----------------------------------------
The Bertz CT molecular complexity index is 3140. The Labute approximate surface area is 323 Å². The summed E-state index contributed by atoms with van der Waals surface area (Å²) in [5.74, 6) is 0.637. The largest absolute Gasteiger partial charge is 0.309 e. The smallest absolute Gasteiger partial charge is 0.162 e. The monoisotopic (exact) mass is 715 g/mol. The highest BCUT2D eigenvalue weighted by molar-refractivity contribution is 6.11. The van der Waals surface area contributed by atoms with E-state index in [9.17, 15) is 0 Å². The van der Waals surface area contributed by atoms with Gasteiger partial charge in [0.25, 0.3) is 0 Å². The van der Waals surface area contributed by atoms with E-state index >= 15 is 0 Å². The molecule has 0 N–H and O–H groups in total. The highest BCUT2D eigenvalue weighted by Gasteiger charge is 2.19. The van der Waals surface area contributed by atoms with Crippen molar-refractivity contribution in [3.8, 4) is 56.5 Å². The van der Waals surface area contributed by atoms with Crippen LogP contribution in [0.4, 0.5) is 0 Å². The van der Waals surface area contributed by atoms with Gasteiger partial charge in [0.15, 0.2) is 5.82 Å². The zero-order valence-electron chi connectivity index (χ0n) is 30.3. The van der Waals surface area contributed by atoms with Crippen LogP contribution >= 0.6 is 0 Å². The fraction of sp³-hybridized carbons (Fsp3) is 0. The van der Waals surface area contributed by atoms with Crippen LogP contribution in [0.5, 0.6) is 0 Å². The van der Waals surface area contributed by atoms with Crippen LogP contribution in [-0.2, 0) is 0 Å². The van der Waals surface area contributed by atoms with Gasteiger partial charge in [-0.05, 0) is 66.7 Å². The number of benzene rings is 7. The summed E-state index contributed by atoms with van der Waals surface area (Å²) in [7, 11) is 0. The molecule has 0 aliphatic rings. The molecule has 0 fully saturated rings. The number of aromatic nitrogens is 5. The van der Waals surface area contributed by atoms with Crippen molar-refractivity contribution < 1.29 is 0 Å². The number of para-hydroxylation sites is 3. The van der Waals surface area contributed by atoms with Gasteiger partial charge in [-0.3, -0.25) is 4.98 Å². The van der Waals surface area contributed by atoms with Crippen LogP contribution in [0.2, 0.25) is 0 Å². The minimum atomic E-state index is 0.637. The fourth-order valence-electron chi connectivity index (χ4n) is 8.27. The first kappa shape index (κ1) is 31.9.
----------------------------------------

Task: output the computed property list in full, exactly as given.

The Bertz CT molecular complexity index is 3140. The Labute approximate surface area is 323 Å². The summed E-state index contributed by atoms with van der Waals surface area (Å²) in [5.74, 6) is 0.637. The largest absolute Gasteiger partial charge is 0.309 e. The smallest absolute Gasteiger partial charge is 0.162 e. The monoisotopic (exact) mass is 715 g/mol. The highest BCUT2D eigenvalue weighted by molar-refractivity contribution is 6.11. The van der Waals surface area contributed by atoms with E-state index in [9.17, 15) is 0 Å². The van der Waals surface area contributed by atoms with Gasteiger partial charge in [0.25, 0.3) is 0 Å². The van der Waals surface area contributed by atoms with E-state index >= 15 is 0 Å². The molecule has 0 N–H and O–H groups in total. The highest BCUT2D eigenvalue weighted by Gasteiger charge is 2.19. The van der Waals surface area contributed by atoms with Crippen molar-refractivity contribution in [3.8, 4) is 56.5 Å². The van der Waals surface area contributed by atoms with Crippen LogP contribution in [0.4, 0.5) is 0 Å². The van der Waals surface area contributed by atoms with Gasteiger partial charge in [0.15, 0.2) is 5.82 Å². The zero-order valence-electron chi connectivity index (χ0n) is 30.3. The van der Waals surface area contributed by atoms with Crippen LogP contribution >= 0.6 is 0 Å². The fraction of sp³-hybridized carbons (Fsp3) is 0. The van der Waals surface area contributed by atoms with Crippen LogP contribution in [0.5, 0.6) is 0 Å². The van der Waals surface area contributed by atoms with Crippen LogP contribution in [-0.2, 0) is 0 Å². The van der Waals surface area contributed by atoms with Gasteiger partial charge in [-0.05, 0) is 66.7 Å². The number of benzene rings is 7. The summed E-state index contributed by atoms with van der Waals surface area (Å²) in [7, 11) is 0. The molecule has 0 aliphatic rings. The molecule has 0 fully saturated rings. The number of aromatic nitrogens is 5. The van der Waals surface area contributed by atoms with Crippen molar-refractivity contribution < 1.29 is 0 Å². The number of para-hydroxylation sites is 3. The van der Waals surface area contributed by atoms with Gasteiger partial charge in [-0.3, -0.25) is 4.98 Å². The van der Waals surface area contributed by atoms with Crippen LogP contribution in [0.2, 0.25) is 0 Å². The minimum atomic E-state index is 0.637. The fourth-order valence-electron chi connectivity index (χ4n) is 8.27. The first kappa shape index (κ1) is 31.9.